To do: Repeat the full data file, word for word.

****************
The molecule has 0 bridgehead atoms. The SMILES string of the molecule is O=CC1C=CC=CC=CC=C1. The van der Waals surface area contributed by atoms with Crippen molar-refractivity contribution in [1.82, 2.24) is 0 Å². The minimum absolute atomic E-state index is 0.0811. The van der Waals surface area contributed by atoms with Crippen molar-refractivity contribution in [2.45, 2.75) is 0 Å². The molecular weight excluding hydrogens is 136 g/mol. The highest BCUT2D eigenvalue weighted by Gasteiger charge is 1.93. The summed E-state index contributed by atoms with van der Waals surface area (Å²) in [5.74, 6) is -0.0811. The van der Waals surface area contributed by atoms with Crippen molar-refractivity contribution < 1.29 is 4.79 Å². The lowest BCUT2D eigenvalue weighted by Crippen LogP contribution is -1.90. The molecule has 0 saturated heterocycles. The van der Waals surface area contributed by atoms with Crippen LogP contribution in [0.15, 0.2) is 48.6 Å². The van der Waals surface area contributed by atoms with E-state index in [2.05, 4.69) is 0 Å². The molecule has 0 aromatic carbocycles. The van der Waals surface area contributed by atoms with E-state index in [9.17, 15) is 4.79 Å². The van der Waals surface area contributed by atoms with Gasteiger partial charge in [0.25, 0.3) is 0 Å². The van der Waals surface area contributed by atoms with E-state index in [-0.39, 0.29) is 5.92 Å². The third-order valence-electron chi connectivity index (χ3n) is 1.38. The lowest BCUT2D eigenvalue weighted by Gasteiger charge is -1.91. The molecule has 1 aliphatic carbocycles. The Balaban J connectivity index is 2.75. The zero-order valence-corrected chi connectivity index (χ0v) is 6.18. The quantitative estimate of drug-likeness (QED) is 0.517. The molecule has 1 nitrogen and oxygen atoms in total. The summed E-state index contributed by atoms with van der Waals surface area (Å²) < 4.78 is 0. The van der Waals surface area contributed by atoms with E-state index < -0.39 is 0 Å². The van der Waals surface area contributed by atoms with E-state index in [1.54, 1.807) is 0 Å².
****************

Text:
The molecule has 0 bridgehead atoms. The SMILES string of the molecule is O=CC1C=CC=CC=CC=C1. The van der Waals surface area contributed by atoms with Crippen molar-refractivity contribution in [1.82, 2.24) is 0 Å². The minimum absolute atomic E-state index is 0.0811. The van der Waals surface area contributed by atoms with Crippen molar-refractivity contribution in [2.45, 2.75) is 0 Å². The molecular weight excluding hydrogens is 136 g/mol. The highest BCUT2D eigenvalue weighted by Gasteiger charge is 1.93. The summed E-state index contributed by atoms with van der Waals surface area (Å²) in [5.74, 6) is -0.0811. The van der Waals surface area contributed by atoms with Crippen molar-refractivity contribution < 1.29 is 4.79 Å². The lowest BCUT2D eigenvalue weighted by Crippen LogP contribution is -1.90. The molecule has 0 saturated heterocycles. The van der Waals surface area contributed by atoms with Crippen LogP contribution in [0.15, 0.2) is 48.6 Å². The van der Waals surface area contributed by atoms with E-state index in [2.05, 4.69) is 0 Å². The molecule has 0 aromatic carbocycles. The van der Waals surface area contributed by atoms with E-state index in [9.17, 15) is 4.79 Å². The van der Waals surface area contributed by atoms with Gasteiger partial charge in [0.25, 0.3) is 0 Å². The van der Waals surface area contributed by atoms with E-state index in [-0.39, 0.29) is 5.92 Å². The third-order valence-electron chi connectivity index (χ3n) is 1.38. The lowest BCUT2D eigenvalue weighted by Gasteiger charge is -1.91. The molecule has 1 aliphatic carbocycles. The Balaban J connectivity index is 2.75. The zero-order valence-corrected chi connectivity index (χ0v) is 6.18. The quantitative estimate of drug-likeness (QED) is 0.517. The molecule has 1 nitrogen and oxygen atoms in total. The summed E-state index contributed by atoms with van der Waals surface area (Å²) < 4.78 is 0. The van der Waals surface area contributed by atoms with E-state index < -0.39 is 0 Å². The van der Waals surface area contributed by atoms with E-state index in [1.54, 1.807) is 0 Å².